Monday May 10th I went out to Great Meadows in Concord.

It was my first time out with a DSLR, 500mm lens and tripod since surgery. I was anxious about my stamina with this setup which weighs a little under 20 lbs. Insignificant in the short run but a little more challenging after you’ve walked a ½ mile or so to your location. The main concern though was how would my lung capacity hold up to this load and distance. 

Thank goodness, the day was a real delight, crisp with just enough puffy light clouds to keep the sky from being bland. The water levels were high and the reeds that grow alongside the main trail were below waist height. The trail was also dry and devoid of the lush carpet of little brown land mines that the Canada Geese lay down once they are firmly entrenched in the area.

As I walked up the trail there was a joyous cacophony of birdsong. Male Redwing Blackbirds were making territorial claims and advertising their mating prowess with a jukebox selection of tunes and jingles to charm the ladies. Additionally, however there was a special sound that I was particularly attuned to. It was the burbling almost water like sound of Marsh Wrens. Now BirdWeb says “Male Marsh Wrens have up to 200 songs, which they sing almost continuously during the breeding season. Their songs resemble the sound of a sewing machine.” Obviously someone there does not have much of a musical ear. 

What they do go on to describe correctly is that the Marsh Wren is an extremely illusive little bird to photograph. Hearing them would lead you to believe that you should be able to bag several hundred good wren shots in just 10 minutes. After all, they’re all around you. They are however crafty little birds though and the spend 99% of their time well hidden around the base of the emergent vegetation. They pop up (Boing) to perch on a cattail and sing a little, maybe once every 25 to 40 minutes and their performance only lasts 1 to 2 minutes maximum.

So the rules of thumb for getting a Marsh Wren shot at all are as follows.

Put that camera on a tripod. Your arms will need the break.

Don’t pay attention to anything else. When you look away to see the Blue Heron flying overhead, that is when the Marsh Wren will pop up. You will see something in the corner of your eye and by the time you’ve turned around he’ll be gone.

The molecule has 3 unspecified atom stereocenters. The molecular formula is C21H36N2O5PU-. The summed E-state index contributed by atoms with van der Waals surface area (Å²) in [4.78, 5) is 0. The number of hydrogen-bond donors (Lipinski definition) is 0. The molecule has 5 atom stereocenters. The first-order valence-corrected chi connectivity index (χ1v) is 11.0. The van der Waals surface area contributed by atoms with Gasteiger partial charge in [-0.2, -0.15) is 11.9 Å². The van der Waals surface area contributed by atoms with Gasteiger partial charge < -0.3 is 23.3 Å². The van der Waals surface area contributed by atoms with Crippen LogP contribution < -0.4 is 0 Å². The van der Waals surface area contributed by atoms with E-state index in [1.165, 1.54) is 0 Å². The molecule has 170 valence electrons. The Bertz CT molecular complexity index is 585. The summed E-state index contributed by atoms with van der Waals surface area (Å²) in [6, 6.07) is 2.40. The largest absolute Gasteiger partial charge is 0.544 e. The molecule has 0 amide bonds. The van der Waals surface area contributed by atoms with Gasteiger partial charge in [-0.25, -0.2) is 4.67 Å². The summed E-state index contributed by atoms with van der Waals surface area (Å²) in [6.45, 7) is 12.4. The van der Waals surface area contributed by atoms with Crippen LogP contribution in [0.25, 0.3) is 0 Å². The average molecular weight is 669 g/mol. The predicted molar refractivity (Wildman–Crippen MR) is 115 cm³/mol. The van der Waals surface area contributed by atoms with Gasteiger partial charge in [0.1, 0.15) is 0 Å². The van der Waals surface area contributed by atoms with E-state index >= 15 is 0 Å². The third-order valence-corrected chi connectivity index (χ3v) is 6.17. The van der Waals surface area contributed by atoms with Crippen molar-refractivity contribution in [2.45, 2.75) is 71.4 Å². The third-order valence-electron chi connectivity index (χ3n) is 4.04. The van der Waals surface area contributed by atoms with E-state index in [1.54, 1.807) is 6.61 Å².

Don’t bother trying to use autofocus. If autofocus misses and has to hunt, your shot is gone.

You are not going to get the first pop up. Memorize the particular reed or clump or cattail that he perches on and manually focus on it. These guys are creatures of habit. He’ll be back, the question is just when.

Decide that you are going to be very very patient. As mentioned, there may be 25 to 40 minutes between pop ups.

Know that sometimes they’ll pop up (Boing) and fly to another location without perching.  The Marsh Wrens call this is call a “Ha Ha, Only Kidding”. It is doubtful that you’ll get the commuter shot but who knows. If you want to try for it, have a second body with a short telephoto if you can. (And send me the shot. I’d love to see one.)

When you hear activity a few feet down the road, don’t yield to temptation, pick up your rig and go zipping down there because you think it may be a little luckier. As soon as you do that your bird you were waiting for will pop up and say “Gotcha, I’m over here.”

Ignore other folks, photographers, birders and well wishers that are telling you about other things they’ve seen, even other marsh wrens. Stick to your intended bird and commit to him.

But most importantly, while you’re waiting, breathe deeply, smell the earth, listen to the sounds around you, become one with the environment, savor the moment and meditate on the joy of being alive. In the end, the being is first and the image is secondary.

Monday, I stayed committed for almost two and a half hours. As my patience was beginning to wane, the little bugger popped up, perching on a stalk about a foot over from the one I expected him to return to. I quickly turned, refocused and fired off eight to ten shots.

I had finally bagged my bird. “Yess!!! This makes the third one in five years. I didn’t get the framing and composition I’d have liked and the image above is a severe crop to adjust for that. Before I accept this as a shot to work on, I’ll try to get back to GM and try for another marsh wren or two before the reeds get too tall. They grow very fast and in another couple of weeks you won’t be almost able to see the birds at all because the vegetation will be too tall and full.

The other good news is that I was able to carry my gear in and out, with an extra rest stop or two and a little huffin and puffin but I have faith that I’ll get stronger and stronger.

2 Responses to “Boing”

  1. 1 Dorothea Guild
    May 17, 2010 at 12:10 pm

    Amazing shot!! Looks like a definite yoga pose to me! Thank you sweet soul for the wisdom in your words and the beauty of your images. Your biggest fans…..

    DG and Sam

  2. May 17, 2010 at 2:40 pm

    Great read Arni, and equally great capture. I think my favorite part of the story was hearing how well you tackled the hike with that gear in tow. Glad to hear the recovery is going well and you’re back out doing what you love.

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May 2010

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All Photographic Images ©Arni Cheatham, Segami Images and Eyes and Ears, 2009. Unauthorized use and/or duplication of photographs without express and written permission from this blog’s author and/or owner is strictly prohibited.

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